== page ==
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Nasal flu vaccine unlikely to trigger reaction in children with egg allergy and asthma

The nasal flu vaccine is unlikely to trigger a reaction in children with egg allergy, well-controlled asthma or recurrent wheeze, suggests a study. In the image, a child receives a nasal flu vaccine from NHS practice nurse

Source: David Gee 4 / Alamy Stock Photo

A children’s nasal flu vaccine is unlikely to trigger an allergic reaction in those with egg allergy, researchers say

The nasal flu vaccine is unlikely to trigger a reaction in children with egg allergy, well-controlled asthma or recurrent wheeze, suggests a study published in The BMJ[1].

Live attenuated influenza vaccine (LAIV) is a nasal spray developed specifically for young people and is given to children aged 2–16 years as part of the NHS childhood vaccination programme. However, some guidelines[2] recommend against using LAIV in children under the age of five years with a history of recurrent wheeze or asthma, so UK researchers set out to assess its safety.

A total of 779 young people (aged 2–18 years) with egg allergy were immunised with LAIV. A total of 315 (40%) people had experienced an allergic reaction to egg in the past 12 months, 270 (35%) had experienced previous anaphylaxis to egg, and 445 (57%) had doctor diagnosed asthma or recurrent wheeze.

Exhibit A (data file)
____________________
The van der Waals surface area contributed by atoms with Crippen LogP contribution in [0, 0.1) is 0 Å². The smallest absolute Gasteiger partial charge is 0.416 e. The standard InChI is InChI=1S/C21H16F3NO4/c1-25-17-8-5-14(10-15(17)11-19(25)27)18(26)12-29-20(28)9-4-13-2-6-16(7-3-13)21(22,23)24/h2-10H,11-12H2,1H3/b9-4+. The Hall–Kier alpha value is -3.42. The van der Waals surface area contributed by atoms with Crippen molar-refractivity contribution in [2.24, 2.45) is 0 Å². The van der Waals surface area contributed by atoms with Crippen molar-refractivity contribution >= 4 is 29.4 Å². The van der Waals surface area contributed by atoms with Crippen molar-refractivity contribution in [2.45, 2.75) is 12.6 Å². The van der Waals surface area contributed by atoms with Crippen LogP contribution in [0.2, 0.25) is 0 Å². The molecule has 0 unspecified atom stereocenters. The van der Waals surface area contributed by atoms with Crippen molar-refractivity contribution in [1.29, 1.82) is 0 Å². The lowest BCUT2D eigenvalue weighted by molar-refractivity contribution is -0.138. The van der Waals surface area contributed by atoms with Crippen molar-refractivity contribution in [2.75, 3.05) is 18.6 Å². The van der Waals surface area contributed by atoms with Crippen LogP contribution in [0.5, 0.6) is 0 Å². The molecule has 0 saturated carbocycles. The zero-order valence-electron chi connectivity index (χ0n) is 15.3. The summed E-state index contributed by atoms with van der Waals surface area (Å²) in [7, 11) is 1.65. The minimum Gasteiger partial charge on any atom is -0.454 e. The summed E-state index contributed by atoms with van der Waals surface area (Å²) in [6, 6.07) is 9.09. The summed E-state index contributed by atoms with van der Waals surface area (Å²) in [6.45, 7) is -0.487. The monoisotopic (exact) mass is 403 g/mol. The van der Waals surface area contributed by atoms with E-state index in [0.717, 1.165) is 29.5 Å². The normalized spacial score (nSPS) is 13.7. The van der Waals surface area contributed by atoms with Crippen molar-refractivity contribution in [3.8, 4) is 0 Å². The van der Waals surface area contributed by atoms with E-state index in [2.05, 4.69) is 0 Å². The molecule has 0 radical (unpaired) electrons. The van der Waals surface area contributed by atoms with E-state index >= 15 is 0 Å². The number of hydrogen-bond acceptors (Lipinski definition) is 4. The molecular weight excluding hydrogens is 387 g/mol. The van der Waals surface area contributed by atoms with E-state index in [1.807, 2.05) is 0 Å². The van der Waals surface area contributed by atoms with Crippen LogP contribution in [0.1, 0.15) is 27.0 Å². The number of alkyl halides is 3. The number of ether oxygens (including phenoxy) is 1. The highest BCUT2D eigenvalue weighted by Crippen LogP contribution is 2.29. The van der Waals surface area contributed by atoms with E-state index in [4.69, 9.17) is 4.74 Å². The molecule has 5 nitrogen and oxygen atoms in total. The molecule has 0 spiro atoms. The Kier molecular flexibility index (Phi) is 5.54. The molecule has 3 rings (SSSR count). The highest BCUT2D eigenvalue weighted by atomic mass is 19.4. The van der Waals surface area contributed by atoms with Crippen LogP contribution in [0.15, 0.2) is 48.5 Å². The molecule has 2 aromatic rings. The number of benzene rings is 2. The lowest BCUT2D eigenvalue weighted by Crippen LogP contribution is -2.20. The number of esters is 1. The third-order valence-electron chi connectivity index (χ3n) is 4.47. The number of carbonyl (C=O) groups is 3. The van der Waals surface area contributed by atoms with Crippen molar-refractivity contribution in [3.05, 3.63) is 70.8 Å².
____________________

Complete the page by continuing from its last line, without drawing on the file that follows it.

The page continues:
No systemic allergic reactions occurred within two hours of vaccination, but nine young people (1.2%) experienced mild symptoms suggestive of a local allergic reaction, including a skin rash, sneezing, itchiness and a blocked or runny nose.

Delayed events, potentially caused by the vaccine, were reported in 221 young people, but none of them were admitted to hospital and there was no increase in lower respiratory tract symptoms in the four weeks after vaccination.

“The vaccine is appropriate for use in children at risk of wheeze, in whom symptoms are well controlled and with no evidence of active wheezing in the 72 hours before immunisation,” the researchers conclude.

They add that their results support the revised Department of Health guidance[3] for the 2015–2016 season, which says that with the exception of children “with severe anaphylaxis to egg which has previously required intensive care, children with an egg allergy can be safely vaccinated with Fluenz Tetra in any setting (including primary care and schools)”.

Citation: The Pharmaceutical Journal DOI: 10.1211/PJ.2015.20200231

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  • The nasal flu vaccine is unlikely to trigger a reaction in children with egg allergy, well-controlled asthma or recurrent wheeze, suggests a study. In the image, a child receives a nasal flu vaccine from NHS practice nurse

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